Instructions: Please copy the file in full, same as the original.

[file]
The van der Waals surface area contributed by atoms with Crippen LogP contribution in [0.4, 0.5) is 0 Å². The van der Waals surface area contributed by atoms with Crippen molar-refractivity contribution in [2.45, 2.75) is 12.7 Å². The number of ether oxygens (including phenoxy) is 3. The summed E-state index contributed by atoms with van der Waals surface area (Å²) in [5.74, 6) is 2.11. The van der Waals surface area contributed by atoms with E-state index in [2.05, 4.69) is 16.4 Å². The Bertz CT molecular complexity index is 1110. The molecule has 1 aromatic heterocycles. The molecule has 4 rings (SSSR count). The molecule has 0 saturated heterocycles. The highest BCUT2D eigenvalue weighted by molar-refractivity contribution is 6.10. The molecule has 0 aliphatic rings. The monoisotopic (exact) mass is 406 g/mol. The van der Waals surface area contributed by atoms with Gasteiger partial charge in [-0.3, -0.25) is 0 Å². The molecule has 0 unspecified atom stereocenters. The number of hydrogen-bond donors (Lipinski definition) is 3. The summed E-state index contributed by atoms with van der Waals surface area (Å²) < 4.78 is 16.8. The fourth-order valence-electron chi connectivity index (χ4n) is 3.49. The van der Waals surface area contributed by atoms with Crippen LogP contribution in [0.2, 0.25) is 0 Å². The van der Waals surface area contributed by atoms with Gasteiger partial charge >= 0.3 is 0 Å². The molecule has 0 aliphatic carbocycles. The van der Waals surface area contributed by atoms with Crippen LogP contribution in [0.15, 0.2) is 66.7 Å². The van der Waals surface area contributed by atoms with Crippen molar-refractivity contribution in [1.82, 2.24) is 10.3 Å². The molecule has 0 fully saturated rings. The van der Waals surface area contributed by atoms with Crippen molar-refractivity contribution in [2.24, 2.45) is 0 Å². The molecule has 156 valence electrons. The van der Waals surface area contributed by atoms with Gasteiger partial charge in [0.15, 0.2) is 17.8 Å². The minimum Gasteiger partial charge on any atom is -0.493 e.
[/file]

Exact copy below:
The van der Waals surface area contributed by atoms with Crippen LogP contribution in [0.4, 0.5) is 0 Å². The van der Waals surface area contributed by atoms with Crippen molar-refractivity contribution in [2.45, 2.75) is 12.7 Å². The number of ether oxygens (including phenoxy) is 3. The summed E-state index contributed by atoms with van der Waals surface area (Å²) in [5.74, 6) is 2.11. The van der Waals surface area contributed by atoms with E-state index in [2.05, 4.69) is 16.4 Å². The Bertz CT molecular complexity index is 1110. The molecule has 1 aromatic heterocycles. The molecule has 4 rings (SSSR count). The molecule has 0 saturated heterocycles. The highest BCUT2D eigenvalue weighted by molar-refractivity contribution is 6.10. The molecule has 0 aliphatic rings. The monoisotopic (exact) mass is 406 g/mol. The van der Waals surface area contributed by atoms with Gasteiger partial charge in [-0.3, -0.25) is 0 Å². The molecule has 0 unspecified atom stereocenters. The number of hydrogen-bond donors (Lipinski definition) is 3. The summed E-state index contributed by atoms with van der Waals surface area (Å²) < 4.78 is 16.8. The fourth-order valence-electron chi connectivity index (χ4n) is 3.49. The van der Waals surface area contributed by atoms with Crippen LogP contribution in [0.2, 0.25) is 0 Å². The van der Waals surface area contributed by atoms with Gasteiger partial charge >= 0.3 is 0 Å². The molecule has 0 aliphatic carbocycles. The van der Waals surface area contributed by atoms with Crippen LogP contribution in [0.15, 0.2) is 66.7 Å². The van der Waals surface area contributed by atoms with Crippen molar-refractivity contribution in [1.82, 2.24) is 10.3 Å². The molecule has 0 fully saturated rings. The van der Waals surface area contributed by atoms with Crippen molar-refractivity contribution in [2.24, 2.45) is 0 Å². The molecule has 156 valence electrons. The van der Waals surface area contributed by atoms with Gasteiger partial charge in [0.15, 0.2) is 17.8 Å². The minimum Gasteiger partial charge on any atom is -0.493 e.